The Olympic torch relay began its final stretch in London's historic district of Greenwich on Saturday, a journey officials hope will help dispel a cloud of gloom and cynicism hanging over the Games.
Officials were all smiles in Greenwich as a young torch bearer jogged through the maritime district's Royal Park past the grand colonnades of the old naval college. But many Britons fear the games will be a costly, rain-soaked logistical fiasco.
As weeks of rain dampened prospects of a summer buzz ahead of the sporting event, Britain has struggled to raise the necessary number of security guards for the July 27 to August 12 Games and transport and border staff are soon set to strike.
"As it sprints through the city, I know that its radiance will dispel any last remaining clouds of dampness and anxiety ... and it will spread the crackling bush fire of Olympic enthusiasm throughout the city," London Mayor Boris Johnson told reporters, referring to the torch.
It arrived in London on Friday after touring scores of British cities, towns and villages, delivered by a Royal Marine Commando who abseiled from a helicopter into the Tower of London, one of the capital's most popular tourist sites.
After leaving Greenwich the relay continued amid cheers and flag waving to Stratford in east London, where officials hope the newly built Olympic Park, which includes the main stadium, will help regenerate what has long been a run-down area.
In the coming days the torch will be carried around London's religious, political and royal landmarks, culminating in the lighting of the Olympic cauldron in Stratford.
FOCUS ON ATHLETES
Foreign media covering the run up to the Games have poked fun at the British tendency to whinge, with an article in the New York Times labeling "complaining, expecting the worst and cursing the authorities" Londoners' favorite sports.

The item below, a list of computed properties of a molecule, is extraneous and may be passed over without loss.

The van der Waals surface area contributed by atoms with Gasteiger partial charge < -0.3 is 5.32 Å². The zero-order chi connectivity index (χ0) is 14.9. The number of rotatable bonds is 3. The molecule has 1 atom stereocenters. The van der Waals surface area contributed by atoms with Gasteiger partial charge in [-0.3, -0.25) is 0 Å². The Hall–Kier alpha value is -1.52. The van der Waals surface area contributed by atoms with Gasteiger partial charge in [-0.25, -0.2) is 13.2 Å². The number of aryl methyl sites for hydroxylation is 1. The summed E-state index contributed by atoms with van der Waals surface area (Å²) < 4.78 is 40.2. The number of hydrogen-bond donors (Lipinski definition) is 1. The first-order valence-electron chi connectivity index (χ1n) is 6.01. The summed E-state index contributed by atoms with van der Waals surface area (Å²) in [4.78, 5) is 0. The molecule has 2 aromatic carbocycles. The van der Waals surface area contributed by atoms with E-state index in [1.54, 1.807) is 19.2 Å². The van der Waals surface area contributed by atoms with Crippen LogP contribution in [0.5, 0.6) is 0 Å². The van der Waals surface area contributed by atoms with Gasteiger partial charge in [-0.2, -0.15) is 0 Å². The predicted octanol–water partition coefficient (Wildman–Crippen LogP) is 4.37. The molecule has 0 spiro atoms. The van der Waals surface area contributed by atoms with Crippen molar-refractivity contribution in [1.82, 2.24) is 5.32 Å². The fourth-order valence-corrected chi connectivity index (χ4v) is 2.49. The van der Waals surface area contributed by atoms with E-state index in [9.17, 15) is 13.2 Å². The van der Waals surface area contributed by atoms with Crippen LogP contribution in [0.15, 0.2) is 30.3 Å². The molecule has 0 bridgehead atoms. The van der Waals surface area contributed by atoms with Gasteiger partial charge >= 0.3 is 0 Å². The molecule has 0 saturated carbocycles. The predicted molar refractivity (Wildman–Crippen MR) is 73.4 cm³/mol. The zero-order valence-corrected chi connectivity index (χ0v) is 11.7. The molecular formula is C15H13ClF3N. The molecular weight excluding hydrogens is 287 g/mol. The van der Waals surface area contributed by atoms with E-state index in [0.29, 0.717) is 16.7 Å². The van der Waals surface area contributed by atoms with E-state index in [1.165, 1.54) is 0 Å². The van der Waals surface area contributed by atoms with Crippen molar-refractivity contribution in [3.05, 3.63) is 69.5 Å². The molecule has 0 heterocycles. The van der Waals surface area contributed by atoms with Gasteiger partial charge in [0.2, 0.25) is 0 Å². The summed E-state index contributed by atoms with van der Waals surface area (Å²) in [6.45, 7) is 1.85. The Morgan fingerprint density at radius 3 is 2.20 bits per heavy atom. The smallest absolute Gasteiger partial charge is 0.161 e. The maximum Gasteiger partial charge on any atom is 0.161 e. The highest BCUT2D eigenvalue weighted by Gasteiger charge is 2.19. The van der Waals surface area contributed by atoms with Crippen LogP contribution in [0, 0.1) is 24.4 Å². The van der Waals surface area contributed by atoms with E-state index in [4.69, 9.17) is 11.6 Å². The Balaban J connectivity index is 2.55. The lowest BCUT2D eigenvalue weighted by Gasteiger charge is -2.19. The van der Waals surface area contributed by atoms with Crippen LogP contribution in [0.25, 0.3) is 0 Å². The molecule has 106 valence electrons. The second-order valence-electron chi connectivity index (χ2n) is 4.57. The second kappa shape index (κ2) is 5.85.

However, while organizational difficulties in hosting the Games may have hogged the headlines in recent weeks, attention is now increasingly turning to the athletes and the political backdrop of the countries they represent.
In Britain, pressure is mounting to beat or at least maintain the fourth place its athletes achieved on the medal table at the 2008 Olympics in Beijing.
"This will be the most competitive Olympic Games in history and we don't take for granted for one moment that this will be easy," Andy Hunt, chief executive of the British Olympic Association and chef de mission of Team GB, told reporters.
African neighbors Kenya and Ethiopia, giants of middle and long distance running, will renew their long tussle for dominance of the running track, and North Korea hopes it will flex its muscles at the Olympics in weightlifting and wrestling.
The isolated, impoverished state will face the United States, with which it is technically still at war, on the soccer field when their women's teams face each other on July 31.
Turkey said on Saturday Prime Minister Tayyip Erdogan will travel to London as part of his country's team to push for the 2020 Olympics to be held in Istanbul.
Athletes began arriving in London last weekend, and on Saturday Libya's delegation to the Games left Tripoli for the British capital, hopeful the committee's president, taken from his car by gunmen last week, would join them.
Transport delays loom over the event, with border officials planning to go on strike on July 26 and train drivers in central England set to walk out from August 6-8 during the second week of the Games.
London's underground rail network, a 19th century creation, has long struggled to cope with millions of commuters.
Misgivings over heavy-handed enforcement of copyright on Olympic branding have also cooled enthusiasm, amid reports of vendors being banned from displaying Olympic rings in shop windows or selling types of fast food sold by Olympic sponsors.
Michael Payne, a former Olympic marketing director credited with reeling in sponsors such as Coca-Cola and McDonalds, told Britain's Independent newspaper that the Olympic authorities' policing of the sponsorship deals had "gone too far".
Still, there are signs the mood may lift as the Games near.
An Ipsos MORI poll on Friday found that 71 percent of Britons say the Olympics will boost the public mood and 61 percent say hosting the Games will boost Britain's image abroad.
The Daily Telegraph newspaper on Saturday urged Britons to "prepare to be inspired" by the Games, while the Guardian newspaper said it was time to "sit back and relish the heady, exhilarating, unforgettable mix of triumph and disaster".